KARIN BARRON (Ed.)
Studentlitteratur, Lund, Sweden, 2004, ISBN 91-44-02672-2
The Swedish sociologist Karin Barron has, in collaboration with researchers from Nordic and Anglo-Saxon cultures, edited an anthology entitled Gender and Disability. The intention of this book is to contribute to the international discussion about gender issues related to disability research.
Feminist research has only very recently included disability studies as part of the scientific examination of women's embodied lives and participation in societies and cultures. Disabled women and their sexual and reproductive life as it is experienced and constructed in different contexts and historical periods is the main topic of this book. The power of medical knowledge systems has constructed complex norms for reproduction in general. For disabled women the consequence of gender power has been more disastrous than it has for other women. In this sense this book makes an important contribution to writing on the hidden history of invisible women.
By introducing the readers to five empirical studies that illuminate how shifting political ideologies construct gender-specific ideas, the researchers discuss how reproductive rights cannot be taken for granted in the citizenship of disabled women and mothers. Reproductive rights are closely linked to hegemonic ideas of how life has to be lived in “correct” ways according to accepted ideals.
Kristina Engwall analyses doctor's evaluations of female patients’ behaviour in a mental hospital in Sweden in the period 1931–67. During this period children or adults with learning disabilities or auditory problems were often defined as “mentally retarded”. Girls and women suffering from such functional losses very easily lost their sexual dignity as well. They were seen as a threat to the social order since they did not behave like “ordinary women”. If they had children people thought the children would be like their mothers. And since they were unable to provide for themselves and their children economically, they were seen as a burden on society.
Traustadottir and Sigurjonsdottir write about their study of tree generation disabled mothers and their family network. They found that disabled mothers experienced emotional intimacy and social safety primarily from close female kin. But local welfare workers responded to their situation in different ways. If the women in the family contacted the local welfare office before the children of disabled women were born, they were “co-operative”. If not, they had a “problem”. The social workers decided how the dignity of such families should be constructed, and did not include the norms of the participants in their judgements.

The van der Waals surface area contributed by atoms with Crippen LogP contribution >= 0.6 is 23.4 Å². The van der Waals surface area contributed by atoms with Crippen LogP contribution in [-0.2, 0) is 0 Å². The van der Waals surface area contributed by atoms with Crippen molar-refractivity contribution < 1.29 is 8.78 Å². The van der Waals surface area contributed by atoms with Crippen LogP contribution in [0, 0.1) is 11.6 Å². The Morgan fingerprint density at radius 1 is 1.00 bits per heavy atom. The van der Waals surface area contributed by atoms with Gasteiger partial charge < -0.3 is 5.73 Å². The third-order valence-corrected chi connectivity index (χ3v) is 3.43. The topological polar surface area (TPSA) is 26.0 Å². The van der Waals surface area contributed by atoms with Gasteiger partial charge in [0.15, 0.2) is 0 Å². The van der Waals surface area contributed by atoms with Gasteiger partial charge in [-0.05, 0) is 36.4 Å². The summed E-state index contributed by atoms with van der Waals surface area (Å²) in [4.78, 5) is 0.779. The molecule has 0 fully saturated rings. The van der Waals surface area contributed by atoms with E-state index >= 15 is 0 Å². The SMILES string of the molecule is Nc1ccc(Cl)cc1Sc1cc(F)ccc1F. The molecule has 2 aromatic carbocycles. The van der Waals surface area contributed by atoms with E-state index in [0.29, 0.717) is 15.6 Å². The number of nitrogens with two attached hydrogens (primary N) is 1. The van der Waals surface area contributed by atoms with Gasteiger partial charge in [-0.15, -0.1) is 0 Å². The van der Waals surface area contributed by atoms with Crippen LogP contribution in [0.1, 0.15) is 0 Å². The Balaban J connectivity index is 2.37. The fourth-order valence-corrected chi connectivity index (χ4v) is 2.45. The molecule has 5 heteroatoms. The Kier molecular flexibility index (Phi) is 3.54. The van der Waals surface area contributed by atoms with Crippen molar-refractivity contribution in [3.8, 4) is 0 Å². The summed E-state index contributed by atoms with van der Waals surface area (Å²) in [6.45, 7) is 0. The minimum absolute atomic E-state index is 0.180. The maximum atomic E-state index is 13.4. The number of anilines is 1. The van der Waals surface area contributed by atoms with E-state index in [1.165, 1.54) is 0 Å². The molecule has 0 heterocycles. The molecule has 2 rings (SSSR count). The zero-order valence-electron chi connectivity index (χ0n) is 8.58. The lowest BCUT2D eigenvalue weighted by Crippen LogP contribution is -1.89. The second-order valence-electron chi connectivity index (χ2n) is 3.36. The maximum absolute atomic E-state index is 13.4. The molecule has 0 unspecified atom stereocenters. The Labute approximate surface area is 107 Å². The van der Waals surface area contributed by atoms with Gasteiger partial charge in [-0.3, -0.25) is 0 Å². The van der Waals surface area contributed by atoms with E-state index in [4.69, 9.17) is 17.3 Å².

Gisela Helmius discusses how disabled women are socialized to have non-sexual behaviour. Sexual affairs, flirting and erotic life are culturally associated with “normal” bodies. This implies that sexual feelings are in people's legs or arms and not interwoven in their social interactions.
In Nordic cultures there has traditionally been openness on sexual issues, at least at the rhetoric level, but ambivalence has also been communicated. On the one hand sexuality has been discussed as problematic; related to unwanted pregnancies, rape and harassment. On the other hand passion, desire and sexual pleasure has been kept away from teenage girls and young women. This has been usual for women in general. For disabled women the picture has been one dominated by non-sexuality, passivity and lack of information.
Karin Barron interviewed disabled women about how they construct and experience their gender identity and reproductive roles. Some of them associated motherhood with babies crying for milk in the middle of the night. Others had internalized their culture's picture of them as incompetent mothers. Some experienced their bodies with pleasure, saying that: “My heart beats. My body is strong and good”.
Kristjana Kristiansen invites the readers to enter what she calls “the country of mentally ill people” – a place with a female dominated subculture. She looks into “the networks of rooms” where the women live out their lives. Mentally ill people might experience their lives as marginal and “as if the rest of the world is passing by on the other side of the river”, as one of the women formulates it. However, they also have their strengths. Even if they feel excluded, they might insist on following their own feelings and demand to be taken seriously. If they cannot follow and trust their own emotional experiences, whose feelings should then be “real”?
Mentally ill women, as a group, are invisible and live in highly vulnerable positions. They are easily taken advantage of sexually, and violence and harassment might be more “normal” for them than for other women.
All in all this book is informative and raises important political questions. I had to read it twice before I understood that these stories belong to all of us, and as such are not stories about and for “disabled women”. The reason for this that the researchers have succeeded in showing how complex and interesting disabled women's stories can be. The issues facing disabled women are just as complex and difficult as they might be for everyone, but their lives are constructed as different, invisible and powerless.
By introducing the audience to the world of disabled women's lives and history, we all learn that “their” history is also part of “our” history. Women's struggle for sexual and economic independence is a difficult and complex sport for all women – but a high-risk extreme sport for disabled women. The question is: how many variations of “normal femininities” exist … and who has the power to define and count them?
Lise Widding Isaksen
Department of Sociology
University of Bergen, Norway